Theoretically, a balanced and varied diet should meet all of our daily requirements of most essential nutrients, without the need of food supplements. In practice, however, we are all different and subjected to potential nutrient deficiencies for various reasons, iron included. With this in mind, it is important to know ourselves and learn to prevent and manage potential deficiencies wisely. This means learning to recognize the symptoms of, let’s say, iron deficiency and working to ensure an adequate intake, good absorption and prevent a future deficiency and its side effects.
How do you know you are iron-deficient? Here are 7 common signs and symptoms you have an iron deficiency (also called iron-deficiency anemia):
1) Generalized weakness and fatigue.
3) Dizziness or lightheadedness.
4) Cold hands and feet.
5) Irregular heartbeats (feeling your heart suddenly beating faster for no apparent reason).
6) Tingling or pins and needles sensation in legs and arms, particularly feet and hands.
Also the feeling a limb is falling asleep like when you sit on your leg for too long.
7) Palor or problems with appetite.
It is important to note that these symptoms are not exclusive to iron deficiency or anemia (nor the only ones), hence the reason why it’s best to see a doctor before assuming anything. For example, cold hands and feet are indicative of poor blood circulation or hypothyroidism. Tingling, pins and needles sensation, the feeling a limb is falling asleep can be caused by a pronounced magnesium deficiency. Irregular heartbeats can occur because of potassium or magnesium deficiency, heat, sunstroke etc.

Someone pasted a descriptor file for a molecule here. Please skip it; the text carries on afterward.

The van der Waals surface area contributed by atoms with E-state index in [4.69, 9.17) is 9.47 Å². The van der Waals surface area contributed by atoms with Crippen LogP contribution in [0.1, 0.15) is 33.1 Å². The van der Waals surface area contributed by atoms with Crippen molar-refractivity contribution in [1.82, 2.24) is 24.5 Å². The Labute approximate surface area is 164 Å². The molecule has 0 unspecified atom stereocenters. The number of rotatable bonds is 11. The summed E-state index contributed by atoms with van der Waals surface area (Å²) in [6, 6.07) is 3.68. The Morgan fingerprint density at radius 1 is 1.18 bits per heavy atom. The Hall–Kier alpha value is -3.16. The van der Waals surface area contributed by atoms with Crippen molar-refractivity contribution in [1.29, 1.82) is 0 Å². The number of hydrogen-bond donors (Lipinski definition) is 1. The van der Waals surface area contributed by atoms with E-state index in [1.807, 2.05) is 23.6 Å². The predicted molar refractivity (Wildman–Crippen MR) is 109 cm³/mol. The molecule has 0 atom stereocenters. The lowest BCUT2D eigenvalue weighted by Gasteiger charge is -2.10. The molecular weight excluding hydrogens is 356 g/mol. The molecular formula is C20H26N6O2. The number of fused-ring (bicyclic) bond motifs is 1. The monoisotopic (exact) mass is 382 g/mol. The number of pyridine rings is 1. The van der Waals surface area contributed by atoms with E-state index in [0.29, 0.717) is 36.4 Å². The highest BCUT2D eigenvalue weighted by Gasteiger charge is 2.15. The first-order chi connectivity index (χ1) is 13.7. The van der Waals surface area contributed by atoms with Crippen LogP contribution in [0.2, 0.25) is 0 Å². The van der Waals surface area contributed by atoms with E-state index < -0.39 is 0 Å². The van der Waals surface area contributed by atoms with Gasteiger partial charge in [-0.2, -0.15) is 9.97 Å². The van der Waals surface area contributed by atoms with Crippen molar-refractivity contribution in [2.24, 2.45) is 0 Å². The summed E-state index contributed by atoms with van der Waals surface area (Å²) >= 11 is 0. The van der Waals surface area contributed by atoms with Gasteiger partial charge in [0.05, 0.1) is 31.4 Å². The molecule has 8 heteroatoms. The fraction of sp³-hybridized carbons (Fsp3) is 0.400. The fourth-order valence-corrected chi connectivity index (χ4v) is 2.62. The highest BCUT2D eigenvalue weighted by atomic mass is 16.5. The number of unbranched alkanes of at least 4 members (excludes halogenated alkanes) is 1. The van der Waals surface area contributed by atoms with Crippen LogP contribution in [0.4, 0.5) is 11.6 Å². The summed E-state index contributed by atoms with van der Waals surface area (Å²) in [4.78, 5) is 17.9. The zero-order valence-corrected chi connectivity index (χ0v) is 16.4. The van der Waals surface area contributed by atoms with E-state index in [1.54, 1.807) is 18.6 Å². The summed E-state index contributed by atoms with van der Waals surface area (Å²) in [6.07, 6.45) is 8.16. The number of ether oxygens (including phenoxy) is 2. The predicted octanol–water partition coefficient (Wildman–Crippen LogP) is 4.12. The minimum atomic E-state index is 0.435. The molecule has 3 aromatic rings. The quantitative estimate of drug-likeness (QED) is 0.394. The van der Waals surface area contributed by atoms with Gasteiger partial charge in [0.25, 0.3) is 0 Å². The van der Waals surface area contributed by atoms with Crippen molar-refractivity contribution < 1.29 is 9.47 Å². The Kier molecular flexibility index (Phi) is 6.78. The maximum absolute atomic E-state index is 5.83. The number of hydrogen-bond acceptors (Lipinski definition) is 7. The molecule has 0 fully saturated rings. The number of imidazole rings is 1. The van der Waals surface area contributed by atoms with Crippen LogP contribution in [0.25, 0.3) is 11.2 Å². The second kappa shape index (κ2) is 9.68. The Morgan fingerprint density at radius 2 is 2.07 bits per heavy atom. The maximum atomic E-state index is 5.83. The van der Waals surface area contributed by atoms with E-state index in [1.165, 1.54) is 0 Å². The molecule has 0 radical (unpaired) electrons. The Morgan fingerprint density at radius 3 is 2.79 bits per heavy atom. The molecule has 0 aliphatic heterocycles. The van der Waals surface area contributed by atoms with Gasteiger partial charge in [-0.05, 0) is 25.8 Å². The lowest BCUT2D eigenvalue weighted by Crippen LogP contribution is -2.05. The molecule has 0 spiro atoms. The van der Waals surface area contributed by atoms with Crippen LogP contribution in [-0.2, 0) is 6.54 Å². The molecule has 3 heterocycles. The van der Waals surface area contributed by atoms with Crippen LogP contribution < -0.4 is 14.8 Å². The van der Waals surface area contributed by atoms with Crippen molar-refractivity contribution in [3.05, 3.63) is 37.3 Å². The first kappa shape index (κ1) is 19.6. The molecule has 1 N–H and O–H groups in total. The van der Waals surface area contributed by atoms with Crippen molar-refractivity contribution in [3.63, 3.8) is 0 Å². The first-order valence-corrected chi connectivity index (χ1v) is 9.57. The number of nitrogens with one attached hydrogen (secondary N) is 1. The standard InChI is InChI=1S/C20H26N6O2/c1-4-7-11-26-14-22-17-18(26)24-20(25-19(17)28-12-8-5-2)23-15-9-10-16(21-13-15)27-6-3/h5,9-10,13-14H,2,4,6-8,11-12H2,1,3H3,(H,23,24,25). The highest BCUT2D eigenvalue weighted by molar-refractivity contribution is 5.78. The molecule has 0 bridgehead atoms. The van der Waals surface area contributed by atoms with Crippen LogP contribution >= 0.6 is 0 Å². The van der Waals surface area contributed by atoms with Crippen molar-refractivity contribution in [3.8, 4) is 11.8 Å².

So what can we do about it? As mentioned above, a good idea to help prevent, manage and treat an iron deficit is to up our intake of vitamin C. According to research, up to 1,000 mg (1 g) of vitamin C can significantly increase our body’s capacity to absorb dietary iron and thus prevent, manage and even help treat any potential deficiency. Supplementation can help meet daily dietary demands. Diet changes like eating more iron-rich foods can also help.
But did you know there are different kinds of iron? There are actually two types of iron: non-heme iron found in plant food sources, but also meat, and heme iron found primarily in meat sources. Experts recommend having a good intake of foods rich in both forms of iron for ensuring good absorption and good health. Eating only meat or only vegetables is not a solution for iron deficiency. Some of the best food sources of the nutrient include: meat, beef in particular, but also fish and poultry, beans, lentils, chickpeas, spinach and other green leafy vegetables.
Sometimes, iron supplements may be needed to ensure a good intake. Special medical conditions or predispositions may indeed require iron supplementation, but this should be recommended by a physician only following tests and diagnosis. I often eat spinach and beans, as well as fish, all rich sources of iron, but have also needed iron supplements. What I can tell you from my experience is that I have noticed better results when I took iron in combination with vitamin C and generally feel better when I have a high intake of vitamin C, probably because it helps increase the absorption of iron from food.
Conclusion. If you suspect you have an iron deficiency, talk to a doctor about this and together look into the best solutions for treating the deficiency or anemia it may cause. Do not take iron supplements unless recommended by a doctor following a diagnosis of anemia. Otherwise, know that iron is an essential nutrient we cannot live without, but can get in sufficient amounts if we just eat right. And, as a tip, vitamin C increases iron absorption, contributing to better health.